Classes weren’t canceled for President’s Day, but University of Denver students still had reason to celebrate on Monday.
Students packed into the Sidelines Pub at the Driscoll Student Center as the University prepared to showcase the new “Debate 2012” website, logo, and countdown clock in anticipation of the upcoming presidential debate set to take place at Magness Arena on the DU campus.
The Oct. 3 debate will be the first of three televised presidential debates next fall. The University of Denver was chosen by the Commission on Presidential Debates (CPD) as one of four out of twelve universities vying for a chance to serve as a host site.
The University officially submitted its request to host a presidential debate nearly a year ago on March 23, 2011 after the Board of Trustees approved the plan.
The geographic centrality of Denver’s location and its capacity to hold large events such as the 2008 Democratic National Convention likely played crucial roles in the CPD’s decision.
Seth Masket, associate professor of political science at DU, said that the first presidential debate in an election usually draws the largest television audience.
He said the first presidential debate to be hosted in Colorado comes at a time when the state’s political competitiveness in presidential elections is at an all-time high.
“Both parties are paying increasing attention to Colorado,” Masket said. “As our nine Electoral College votes are increasingly up for grabs by either party, we are widely seen as the gateway to the Mountain West, one of the few legitimately completive political regions in the country.”
The event is run by the CPD, and therefore not open to the public. A very limited allotment of tickets will be available for DU students, who must enter a lottery for the chance to win the coveted seats. Students can earn multiple entries into the lottery by attending debate-related events.
The bulk of the space in the arena will be reserved for members of the media, with more than 3,000 journalists expected to attend.
Vice Chancellor Kevin Carroll thanked the crowd for their enthusiasm on Monday and introduced student government leaders: Undergraduate Student Government President Sam Gerk and Graduate Student Association Council President Nicholas Bowlby.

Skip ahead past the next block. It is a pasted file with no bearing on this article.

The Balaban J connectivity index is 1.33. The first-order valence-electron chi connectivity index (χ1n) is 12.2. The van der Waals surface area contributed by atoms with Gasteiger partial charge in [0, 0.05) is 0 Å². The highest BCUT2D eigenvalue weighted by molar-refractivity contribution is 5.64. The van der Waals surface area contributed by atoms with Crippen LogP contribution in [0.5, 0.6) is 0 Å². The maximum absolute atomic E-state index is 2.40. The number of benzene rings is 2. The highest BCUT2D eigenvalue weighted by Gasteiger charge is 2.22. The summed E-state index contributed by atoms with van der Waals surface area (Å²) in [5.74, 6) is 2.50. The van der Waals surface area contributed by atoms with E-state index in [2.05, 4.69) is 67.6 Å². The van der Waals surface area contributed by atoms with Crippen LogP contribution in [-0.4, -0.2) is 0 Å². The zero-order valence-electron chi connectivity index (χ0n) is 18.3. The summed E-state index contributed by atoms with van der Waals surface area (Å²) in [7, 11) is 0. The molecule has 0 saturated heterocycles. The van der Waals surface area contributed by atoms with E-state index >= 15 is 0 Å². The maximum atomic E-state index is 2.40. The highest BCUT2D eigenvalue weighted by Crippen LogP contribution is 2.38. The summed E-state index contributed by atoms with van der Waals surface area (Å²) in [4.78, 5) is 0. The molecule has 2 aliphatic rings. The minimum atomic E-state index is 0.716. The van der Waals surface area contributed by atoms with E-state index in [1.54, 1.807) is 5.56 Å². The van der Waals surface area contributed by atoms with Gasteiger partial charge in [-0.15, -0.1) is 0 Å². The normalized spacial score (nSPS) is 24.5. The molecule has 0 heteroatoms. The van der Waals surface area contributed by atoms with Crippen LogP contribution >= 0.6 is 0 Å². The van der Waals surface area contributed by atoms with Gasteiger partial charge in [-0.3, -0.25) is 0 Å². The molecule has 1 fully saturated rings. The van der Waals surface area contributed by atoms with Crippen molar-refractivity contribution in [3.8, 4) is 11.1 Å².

Aside from just raising political awareness, Bowlby said he hopes the debate will have a lasting effect that will not wane after the election is over.
“The role of students as future seekers of employment and the importance of the 18-25 voting block should not be overlooked by politicians or students,” Bowlby said. “We can make a difference, and this is our opportunity to do so.”
Assistant professor of political science Peter Hanson said that for the first time in the history of the state, Colorado was a political “battleground” in the presidential election.
“For most of our history, we were safe for the Republican Party, but now our population is changing rapidly,” Hanson said. “We’ve had new people coming into our state and that’s changed the political dynamic. Now, this state is winnable by both parties.”
Hanson also encouraged students not to wait until October to start getting involved.
“Campaigns are fueled by people in their 20’s,” Hanson said. “You are the ones that go door-to-door, you are the ones who persuade voters, and ultimately, you are the ones who will win this race for one party or the other.”
University of Denver Chancellor Dr. Robert Coome spoke about the estimated audience for the televised debate, which is expected to draw over 200 million global viewers.
“Looking at all the news of the world over the last few months, we see that there are so many countries, so many people in the world who are struggling to find democracy. We have it,” Coome said. “It is this amazing treasure that we have in the United States, and this first presidential debate at the University of Denver demonstrates that better than any such event I can think of, so engage.”
Coome told students, “You have the extraordinarily good fortune to be here at that time. Make sure you engage in the process, make sure your voice is heard in this electoral event.”
The “unveiling” of the countdown clock was next on the agenda, but Carroll ran into technical difficulties when the projector displaying the clock’s graphic failed to turn on after the crowd counted down from ten.
“Technology is not our friend today,” Carroll said. “However, we will get this up and running in a bit and you can see the countdown.”
The clock — which ticks off the remaining days, hours, minutes, and seconds left until thousands of people descend upon the University campus for the debate — will run continuously in the Driscoll Student Center until the Oct. 3 event.
More information can be found at the new Debate 2012 website, at http://debate2012.du.edu/.